Three more pulled out of rubble alive almost three days after quake

Searchers working under floodlights early on Wednesday pulled out an 18-year old »»

Searchers working under floodlights early on Wednesday pulled out an 18-year old university student and two school teachers from the rubble of an apartment building more than 60 hours after a devastating earthquake struck eastern Turkey.

Using tiny cameras mounted on sticks to locate survivors, rescue workers found Eyüp Erdem and broke into applause as he emerged from the wreckage of a multistory building in the city of Erciş, which was hit the hardest by the magnitude-7.2 quake that struck on Sunday. The state-run Anatolia news agency said Erdem was injured and was being treated at a field hospital. The student, who had moved to Erciş a month ago to study mechanics at a university, was the latest to be pulled out of the rubble alive as rescuers desperately worked against the clock to find survivors.

The English-language teacher, Gözde Bahar, was also freed from the wreck with injuries 67 hours after the quake on Wednesday.  As she was being transported to hospital her heart briefly stopped. She was in critical condition.

"Of course I still have hope," Bahar's fiance, Hasan Gürcan, 29, said looking dazed as he relayed the news on his mobile.    

Rescuers also pulled a 25-year old school teacher out of a ruined building on Wednesday.  Seniye Erdem was pulled out on Wednesday around the same time that rescue workers also freed another teacher.  The woman told rescuers she was thirsty and asked about her husband - who had died.

The survival of a 14-day-old prematurely born baby girl called Azra rescued on Tuesday also lifted spirits.    

"We have hope. There are always miracles. Normally, we do not expect anyone to survive after 72 hours but people have survived longer than that before," said a rescue official standing by the collapsed building where Azra was found.    

But a senior rescue official in Van told Reuters: "Search and rescue operation in the centre of Van are now over. We have reached the bottom of the wreckage and searches are now over in the centre of Van." He said the searches in the centre of the town had included six buildings.    

On a main street in Van rescue workers pulled out the dead body of a woman in her 20s from the flattened remains of a seven-storey apartment block.    

The quake has killed at least 471 people. Health Ministry official Seraceddin Çom said some 40 people were pulled out alive from collapsed buildings on Tuesday.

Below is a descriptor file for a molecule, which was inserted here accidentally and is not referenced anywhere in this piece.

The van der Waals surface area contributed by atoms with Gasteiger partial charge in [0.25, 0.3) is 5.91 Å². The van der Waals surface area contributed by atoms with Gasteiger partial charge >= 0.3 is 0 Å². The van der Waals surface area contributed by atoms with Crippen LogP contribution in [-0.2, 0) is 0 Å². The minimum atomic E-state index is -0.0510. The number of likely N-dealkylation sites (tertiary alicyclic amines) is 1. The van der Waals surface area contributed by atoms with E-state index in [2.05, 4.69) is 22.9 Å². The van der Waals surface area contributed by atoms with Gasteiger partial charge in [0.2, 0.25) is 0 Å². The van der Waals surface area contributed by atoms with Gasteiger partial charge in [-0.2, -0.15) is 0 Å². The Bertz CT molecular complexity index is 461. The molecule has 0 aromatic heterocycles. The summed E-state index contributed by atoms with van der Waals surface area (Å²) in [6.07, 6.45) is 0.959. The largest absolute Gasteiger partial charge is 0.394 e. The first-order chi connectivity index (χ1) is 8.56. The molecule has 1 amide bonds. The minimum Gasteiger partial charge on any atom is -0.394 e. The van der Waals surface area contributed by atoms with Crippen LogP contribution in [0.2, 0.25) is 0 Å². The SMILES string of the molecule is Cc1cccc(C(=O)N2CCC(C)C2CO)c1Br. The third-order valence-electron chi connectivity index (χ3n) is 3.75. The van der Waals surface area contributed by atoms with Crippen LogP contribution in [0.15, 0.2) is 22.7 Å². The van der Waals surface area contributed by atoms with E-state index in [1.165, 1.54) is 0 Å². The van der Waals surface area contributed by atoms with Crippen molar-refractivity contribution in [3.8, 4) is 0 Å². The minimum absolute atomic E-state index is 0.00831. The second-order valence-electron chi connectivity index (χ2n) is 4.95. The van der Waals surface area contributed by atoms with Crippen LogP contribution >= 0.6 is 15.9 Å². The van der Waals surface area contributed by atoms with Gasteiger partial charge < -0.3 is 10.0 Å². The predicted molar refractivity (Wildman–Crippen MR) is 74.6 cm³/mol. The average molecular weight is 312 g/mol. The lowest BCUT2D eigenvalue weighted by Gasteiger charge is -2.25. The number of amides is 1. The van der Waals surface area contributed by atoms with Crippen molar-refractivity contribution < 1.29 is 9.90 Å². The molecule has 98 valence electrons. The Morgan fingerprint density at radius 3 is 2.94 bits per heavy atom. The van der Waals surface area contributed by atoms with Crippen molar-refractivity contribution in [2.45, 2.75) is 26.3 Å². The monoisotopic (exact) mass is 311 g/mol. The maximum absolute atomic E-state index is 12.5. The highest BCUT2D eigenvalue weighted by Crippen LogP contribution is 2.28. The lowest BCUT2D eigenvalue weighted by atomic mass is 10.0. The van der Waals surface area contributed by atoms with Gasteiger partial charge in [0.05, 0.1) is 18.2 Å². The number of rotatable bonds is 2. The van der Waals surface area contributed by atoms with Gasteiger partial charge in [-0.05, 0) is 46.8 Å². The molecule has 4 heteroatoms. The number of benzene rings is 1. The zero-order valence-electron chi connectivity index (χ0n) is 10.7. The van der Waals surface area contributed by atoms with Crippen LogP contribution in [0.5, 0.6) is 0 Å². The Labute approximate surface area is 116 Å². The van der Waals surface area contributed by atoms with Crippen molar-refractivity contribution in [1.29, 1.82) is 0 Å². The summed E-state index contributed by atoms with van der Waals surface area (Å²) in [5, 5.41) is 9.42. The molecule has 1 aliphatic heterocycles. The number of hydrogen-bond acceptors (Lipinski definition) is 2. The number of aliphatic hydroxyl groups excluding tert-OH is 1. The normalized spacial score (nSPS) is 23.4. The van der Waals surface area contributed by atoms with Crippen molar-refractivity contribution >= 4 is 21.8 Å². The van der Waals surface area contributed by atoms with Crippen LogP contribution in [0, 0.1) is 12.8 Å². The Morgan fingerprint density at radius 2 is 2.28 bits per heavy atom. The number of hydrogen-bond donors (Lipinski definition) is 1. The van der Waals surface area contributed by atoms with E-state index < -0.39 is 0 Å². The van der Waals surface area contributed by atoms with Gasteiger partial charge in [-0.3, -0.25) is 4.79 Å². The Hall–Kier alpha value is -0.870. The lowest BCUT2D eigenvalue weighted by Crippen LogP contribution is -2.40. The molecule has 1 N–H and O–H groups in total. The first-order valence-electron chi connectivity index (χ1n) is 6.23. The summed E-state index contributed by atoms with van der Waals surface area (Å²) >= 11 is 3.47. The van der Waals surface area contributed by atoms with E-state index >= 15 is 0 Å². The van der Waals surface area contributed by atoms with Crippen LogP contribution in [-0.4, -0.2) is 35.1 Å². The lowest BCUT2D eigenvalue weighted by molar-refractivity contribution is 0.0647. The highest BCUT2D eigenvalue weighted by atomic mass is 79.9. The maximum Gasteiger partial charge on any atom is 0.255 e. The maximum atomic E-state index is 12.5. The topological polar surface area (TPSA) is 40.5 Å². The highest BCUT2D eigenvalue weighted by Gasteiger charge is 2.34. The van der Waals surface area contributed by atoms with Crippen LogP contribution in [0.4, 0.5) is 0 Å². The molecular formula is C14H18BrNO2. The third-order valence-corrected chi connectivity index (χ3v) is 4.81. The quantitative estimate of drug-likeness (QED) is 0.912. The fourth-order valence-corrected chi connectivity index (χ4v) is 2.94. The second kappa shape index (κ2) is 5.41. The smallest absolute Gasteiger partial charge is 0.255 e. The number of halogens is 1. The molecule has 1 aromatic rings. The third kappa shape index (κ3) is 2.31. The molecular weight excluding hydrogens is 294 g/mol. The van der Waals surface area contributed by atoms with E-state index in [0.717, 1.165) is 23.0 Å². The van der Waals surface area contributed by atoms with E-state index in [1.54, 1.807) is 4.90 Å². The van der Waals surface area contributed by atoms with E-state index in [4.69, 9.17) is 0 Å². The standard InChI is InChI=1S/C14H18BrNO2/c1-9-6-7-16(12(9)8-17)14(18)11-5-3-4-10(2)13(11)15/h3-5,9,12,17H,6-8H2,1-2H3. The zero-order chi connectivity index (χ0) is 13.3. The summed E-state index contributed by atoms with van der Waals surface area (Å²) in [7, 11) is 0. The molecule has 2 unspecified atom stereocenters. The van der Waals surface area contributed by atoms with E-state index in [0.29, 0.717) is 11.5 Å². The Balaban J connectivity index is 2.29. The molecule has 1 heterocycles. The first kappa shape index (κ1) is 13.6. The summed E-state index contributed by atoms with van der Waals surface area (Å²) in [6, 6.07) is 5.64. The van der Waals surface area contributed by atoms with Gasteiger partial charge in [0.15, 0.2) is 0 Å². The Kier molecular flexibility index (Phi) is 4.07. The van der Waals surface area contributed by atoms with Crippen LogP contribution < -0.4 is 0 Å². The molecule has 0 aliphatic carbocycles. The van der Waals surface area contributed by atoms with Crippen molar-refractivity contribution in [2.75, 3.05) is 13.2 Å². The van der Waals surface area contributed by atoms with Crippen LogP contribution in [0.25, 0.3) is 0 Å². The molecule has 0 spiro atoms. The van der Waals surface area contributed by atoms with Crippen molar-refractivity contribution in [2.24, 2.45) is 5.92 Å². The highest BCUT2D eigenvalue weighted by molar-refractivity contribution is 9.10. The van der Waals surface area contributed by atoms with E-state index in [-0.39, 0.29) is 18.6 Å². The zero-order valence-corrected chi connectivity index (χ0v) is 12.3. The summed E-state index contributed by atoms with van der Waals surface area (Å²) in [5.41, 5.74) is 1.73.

They included a 2-week-old baby girl brought out half-naked but alive from the wreckage of an apartment building 48 hours after the quake. Her mother and grandmother were also rescued, but her father was missing.

The pockets of jubilation were however, tempered by many more discoveries of bodies by thousands of aid workers.

Desperate survivors fought over aid and blocked aid shipments. A powerful aftershock ignited widespread panic that triggered a prison riot in a nearby provincial city.

With thousands left homeless or too afraid to return to damaged houses, Turkey said it would accept international aid offers, even from Israel, with which it has had strained relations. The country said it would need prefabricated homes to house survivors during the winter. Israel offered assistance despite a rift between the two countries over last year's Israeli raid on a Gaza-bound flotilla that killed nine Turkish activists.

Some 2,000 buildings collapsed and some 1,650 people were injured. The fact that the quake hit in daytime, when many people were out of their homes, averted an even worse disaster.

Close to 500 aftershocks have rattled the area, according to Turkey's Kandilli seismology center. A strong aftershock on Tuesday sent residents rushing into the streets in panic while sparking a riot that lasted several hours by prisoners in the city of Van, 55 miles (90 kilometers) south of Ercis. The U.S. Geological Survey put that temblor at a magnitude of 5.7.

Gerald Rockenshaub, disaster response manager at the World Health Organization, said the first 48 to 72 hours are crucial for rescues and the chances of finding survivors decrease significantly after that. People can survive without food for a week or so, but having access to water is critical, especially for the elderly and infants, he said.